Some of you fast-food aficionados may recognize the name Yum Brands. Others of us may better recognize their product lines. Yum Brands, the parent company of KFC, Pizza Hut, and Taco Bell recently launched a new Vietnamese inspired restaurant known as Banh Shop. Focused on attracting fast-casual dining patrons, the name is a derivative of “banh mi” – a popular type of Vietnamese sandwich. The allure of Banh Shop is to offer ethnic food in a fast yet casual environment, serving sandwiches, rice bowls, and salads.
Fast casual is one of the biggest growth markets in restaurant franchising. An upgrade to traditional fast food options, Banh Shop is meant to compete with other dining options such as Chipotle and Panera, which offer fresh but fast fare. Popular with Millennials, this type of dining bridges the gap between fast food and casual dining, and my personal take is that they taste a lot better too.
Yum Brands seemed to have done their homework when picking the chain’s first location in Dallas, TX. Dallas has the fourth largest Vietnamese population in the U.S. Even the name spawns from a classic Vietnamese menu option, helping to create a brand customers could make an immediate connection to. However, as good as the marketing and advertising seems – someone dropped the ball… big time. Just days after opening, a petition had already been started in the Dallas community to have the logo removed. Why you ask? Because the red star in the logo is a symbol of communism within the Vietnamese community.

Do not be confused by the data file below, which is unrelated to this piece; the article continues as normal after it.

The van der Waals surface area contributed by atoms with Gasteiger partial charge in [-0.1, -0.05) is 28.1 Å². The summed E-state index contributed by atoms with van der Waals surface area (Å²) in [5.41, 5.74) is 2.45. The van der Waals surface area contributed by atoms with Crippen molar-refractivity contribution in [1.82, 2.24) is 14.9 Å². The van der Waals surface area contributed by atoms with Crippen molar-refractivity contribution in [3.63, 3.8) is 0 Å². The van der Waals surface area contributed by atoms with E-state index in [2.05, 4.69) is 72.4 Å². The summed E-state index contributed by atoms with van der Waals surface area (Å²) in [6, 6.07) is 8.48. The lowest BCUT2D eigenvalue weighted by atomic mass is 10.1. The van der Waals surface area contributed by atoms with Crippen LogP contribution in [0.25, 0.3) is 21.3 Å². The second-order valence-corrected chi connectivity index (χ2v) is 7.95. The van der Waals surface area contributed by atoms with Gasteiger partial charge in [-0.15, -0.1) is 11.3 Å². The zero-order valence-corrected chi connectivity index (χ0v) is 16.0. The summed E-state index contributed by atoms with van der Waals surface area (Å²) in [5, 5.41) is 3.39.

Never before has a market analysis seemed so important to Yum Brands. If you’re opening a Vietnamese inspired restaurant in an area with the fourth largest Vietnamese population, should it not dawn on the marketing communications team to do their research? To maybe not include an offensive Vietnamese symbol in their logo? Because as we read this week, what’s a brand if they don’t first listen to their consumers? This is a prime example of the importance of knowing your target audience and how crucial a logo can be to a brand’s identity.
To Yum Brands credit, they did manage the negative word of mouth by responding immediately. They removed all instances of the red star logo from the restaurant, including the main sign, and replaced on menus. They were honest and transparent in their reply, citing that they made a mistake. In an effort to pick their dropped jaw off the floor, Yum Brands even took on Thanh Cung, President of the Vietnamese-American Community of Greater Dallas, who first started the petition, as an advisor. A strategic move would have been to include someone like him, with the pertinent cultural awareness, into the mix in the beginning. Instead of looking like a culturally obtuse brand within the first week of opening.
Backman, M. (2014, September 18). Yum Brand’s cultural snafu forces logo change. CNN Money. Retrieved from http://money.cnn.com/2014/09/18/news/companies/banh-shop-logo-change/
Franchise Herald. (2014, September 22). Yum Brands opens Vietnamese Banh Shop. Franchise Herald. Retrieved from http://www.franchiseherald.com/articles/7151/20140922/yum-brands-opens-vietnamese-banh-shop.htm
Horovitz, B. (2014, September 20). Yum yanks Banh Shop logo after angry petition. USA Today. Retrieved from http://www.usatoday.com/story/money/business/2014/09/18/yum-brands-banh-shop-fast-casual-dining/15849879/
Taylor, K. (2014, September 18). Taco Bell’s new sister restaurant apologizes for ‘communist’ logo. Entrepreneur. Retrieved from http://www.entrepreneur.com/article/237600